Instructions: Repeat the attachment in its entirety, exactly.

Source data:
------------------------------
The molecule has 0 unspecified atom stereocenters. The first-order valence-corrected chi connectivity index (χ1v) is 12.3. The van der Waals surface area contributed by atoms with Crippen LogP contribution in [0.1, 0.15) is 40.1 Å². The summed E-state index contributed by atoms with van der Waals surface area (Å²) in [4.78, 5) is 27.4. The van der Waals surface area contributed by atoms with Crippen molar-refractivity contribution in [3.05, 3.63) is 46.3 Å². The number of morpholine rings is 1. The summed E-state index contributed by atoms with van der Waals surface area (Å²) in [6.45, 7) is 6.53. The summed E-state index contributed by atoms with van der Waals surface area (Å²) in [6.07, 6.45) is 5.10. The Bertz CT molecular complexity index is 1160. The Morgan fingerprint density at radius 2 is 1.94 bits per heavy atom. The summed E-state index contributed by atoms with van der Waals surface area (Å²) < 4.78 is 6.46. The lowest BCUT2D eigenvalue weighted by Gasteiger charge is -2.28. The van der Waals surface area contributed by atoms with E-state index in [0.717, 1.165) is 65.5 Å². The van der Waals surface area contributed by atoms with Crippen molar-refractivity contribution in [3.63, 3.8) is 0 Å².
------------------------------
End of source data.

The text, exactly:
The molecule has 0 unspecified atom stereocenters. The first-order valence-corrected chi connectivity index (χ1v) is 12.3. The van der Waals surface area contributed by atoms with Crippen LogP contribution in [0.1, 0.15) is 40.1 Å². The summed E-state index contributed by atoms with van der Waals surface area (Å²) in [4.78, 5) is 27.4. The van der Waals surface area contributed by atoms with Crippen molar-refractivity contribution in [3.05, 3.63) is 46.3 Å². The number of morpholine rings is 1. The summed E-state index contributed by atoms with van der Waals surface area (Å²) in [6.45, 7) is 6.53. The summed E-state index contributed by atoms with van der Waals surface area (Å²) in [6.07, 6.45) is 5.10. The Bertz CT molecular complexity index is 1160. The Morgan fingerprint density at radius 2 is 1.94 bits per heavy atom. The summed E-state index contributed by atoms with van der Waals surface area (Å²) < 4.78 is 6.46. The lowest BCUT2D eigenvalue weighted by Gasteiger charge is -2.28. The van der Waals surface area contributed by atoms with E-state index in [0.717, 1.165) is 65.5 Å². The van der Waals surface area contributed by atoms with Crippen molar-refractivity contribution in [3.63, 3.8) is 0 Å².